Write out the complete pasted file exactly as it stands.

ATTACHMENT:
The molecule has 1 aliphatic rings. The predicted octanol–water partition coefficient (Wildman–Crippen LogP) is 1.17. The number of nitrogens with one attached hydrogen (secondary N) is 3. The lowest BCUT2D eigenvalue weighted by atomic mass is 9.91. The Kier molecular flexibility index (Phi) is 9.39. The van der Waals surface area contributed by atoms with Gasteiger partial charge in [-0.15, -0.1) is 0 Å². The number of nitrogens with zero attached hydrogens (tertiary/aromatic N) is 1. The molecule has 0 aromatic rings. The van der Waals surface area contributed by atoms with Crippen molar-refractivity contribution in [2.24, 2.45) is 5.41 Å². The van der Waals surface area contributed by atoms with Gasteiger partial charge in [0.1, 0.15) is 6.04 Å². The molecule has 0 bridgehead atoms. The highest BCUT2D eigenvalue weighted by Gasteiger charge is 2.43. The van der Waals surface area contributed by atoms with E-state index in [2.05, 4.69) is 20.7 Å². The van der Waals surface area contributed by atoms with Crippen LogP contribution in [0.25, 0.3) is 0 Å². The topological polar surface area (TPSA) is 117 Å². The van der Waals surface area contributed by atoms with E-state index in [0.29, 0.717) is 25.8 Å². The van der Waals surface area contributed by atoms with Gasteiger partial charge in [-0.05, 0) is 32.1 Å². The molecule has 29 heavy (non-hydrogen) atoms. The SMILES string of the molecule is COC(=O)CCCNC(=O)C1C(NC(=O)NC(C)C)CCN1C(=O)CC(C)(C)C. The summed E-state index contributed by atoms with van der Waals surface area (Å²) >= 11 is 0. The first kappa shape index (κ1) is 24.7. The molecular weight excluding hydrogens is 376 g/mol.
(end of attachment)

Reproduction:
The molecule has 1 aliphatic rings. The predicted octanol–water partition coefficient (Wildman–Crippen LogP) is 1.17. The number of nitrogens with one attached hydrogen (secondary N) is 3. The lowest BCUT2D eigenvalue weighted by atomic mass is 9.91. The Kier molecular flexibility index (Phi) is 9.39. The van der Waals surface area contributed by atoms with Gasteiger partial charge in [-0.15, -0.1) is 0 Å². The number of nitrogens with zero attached hydrogens (tertiary/aromatic N) is 1. The molecule has 0 aromatic rings. The van der Waals surface area contributed by atoms with Crippen molar-refractivity contribution in [2.24, 2.45) is 5.41 Å². The van der Waals surface area contributed by atoms with Gasteiger partial charge in [0.1, 0.15) is 6.04 Å². The molecule has 0 bridgehead atoms. The highest BCUT2D eigenvalue weighted by Gasteiger charge is 2.43. The van der Waals surface area contributed by atoms with E-state index in [2.05, 4.69) is 20.7 Å². The van der Waals surface area contributed by atoms with Crippen LogP contribution in [0.25, 0.3) is 0 Å². The topological polar surface area (TPSA) is 117 Å². The van der Waals surface area contributed by atoms with E-state index in [0.29, 0.717) is 25.8 Å². The van der Waals surface area contributed by atoms with Gasteiger partial charge in [-0.05, 0) is 32.1 Å². The molecule has 29 heavy (non-hydrogen) atoms. The SMILES string of the molecule is COC(=O)CCCNC(=O)C1C(NC(=O)NC(C)C)CCN1C(=O)CC(C)(C)C. The summed E-state index contributed by atoms with van der Waals surface area (Å²) >= 11 is 0. The first kappa shape index (κ1) is 24.7. The molecular weight excluding hydrogens is 376 g/mol.